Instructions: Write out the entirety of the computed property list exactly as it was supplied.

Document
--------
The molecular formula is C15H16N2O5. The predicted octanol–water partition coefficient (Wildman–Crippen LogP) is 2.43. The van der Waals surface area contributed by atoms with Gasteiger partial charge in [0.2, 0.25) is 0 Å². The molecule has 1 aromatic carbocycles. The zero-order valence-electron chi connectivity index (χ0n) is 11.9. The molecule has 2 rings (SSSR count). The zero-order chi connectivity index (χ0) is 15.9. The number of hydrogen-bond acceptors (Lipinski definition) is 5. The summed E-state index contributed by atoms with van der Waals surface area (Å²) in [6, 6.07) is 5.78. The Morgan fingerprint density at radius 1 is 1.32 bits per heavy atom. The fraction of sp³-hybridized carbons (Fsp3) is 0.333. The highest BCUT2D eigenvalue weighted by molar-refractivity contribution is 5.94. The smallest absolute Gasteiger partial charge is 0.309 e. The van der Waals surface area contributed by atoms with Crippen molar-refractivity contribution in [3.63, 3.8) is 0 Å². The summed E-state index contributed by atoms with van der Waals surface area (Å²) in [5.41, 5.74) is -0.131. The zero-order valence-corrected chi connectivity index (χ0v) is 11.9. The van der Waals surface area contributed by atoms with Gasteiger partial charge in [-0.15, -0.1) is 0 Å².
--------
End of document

The molecular formula is C15H16N2O5. The predicted octanol–water partition coefficient (Wildman–Crippen LogP) is 2.43. The van der Waals surface area contributed by atoms with Gasteiger partial charge in [0.2, 0.25) is 0 Å². The molecule has 1 aromatic carbocycles. The zero-order valence-electron chi connectivity index (χ0n) is 11.9. The molecule has 2 rings (SSSR count). The zero-order chi connectivity index (χ0) is 15.9. The number of hydrogen-bond acceptors (Lipinski definition) is 5. The summed E-state index contributed by atoms with van der Waals surface area (Å²) in [6, 6.07) is 5.78. The Morgan fingerprint density at radius 1 is 1.32 bits per heavy atom. The fraction of sp³-hybridized carbons (Fsp3) is 0.333. The highest BCUT2D eigenvalue weighted by molar-refractivity contribution is 5.94. The smallest absolute Gasteiger partial charge is 0.309 e. The van der Waals surface area contributed by atoms with Crippen molar-refractivity contribution in [3.63, 3.8) is 0 Å². The summed E-state index contributed by atoms with van der Waals surface area (Å²) in [5.41, 5.74) is -0.131. The zero-order valence-corrected chi connectivity index (χ0v) is 11.9. The van der Waals surface area contributed by atoms with Gasteiger partial charge in [-0.15, -0.1) is 0 Å².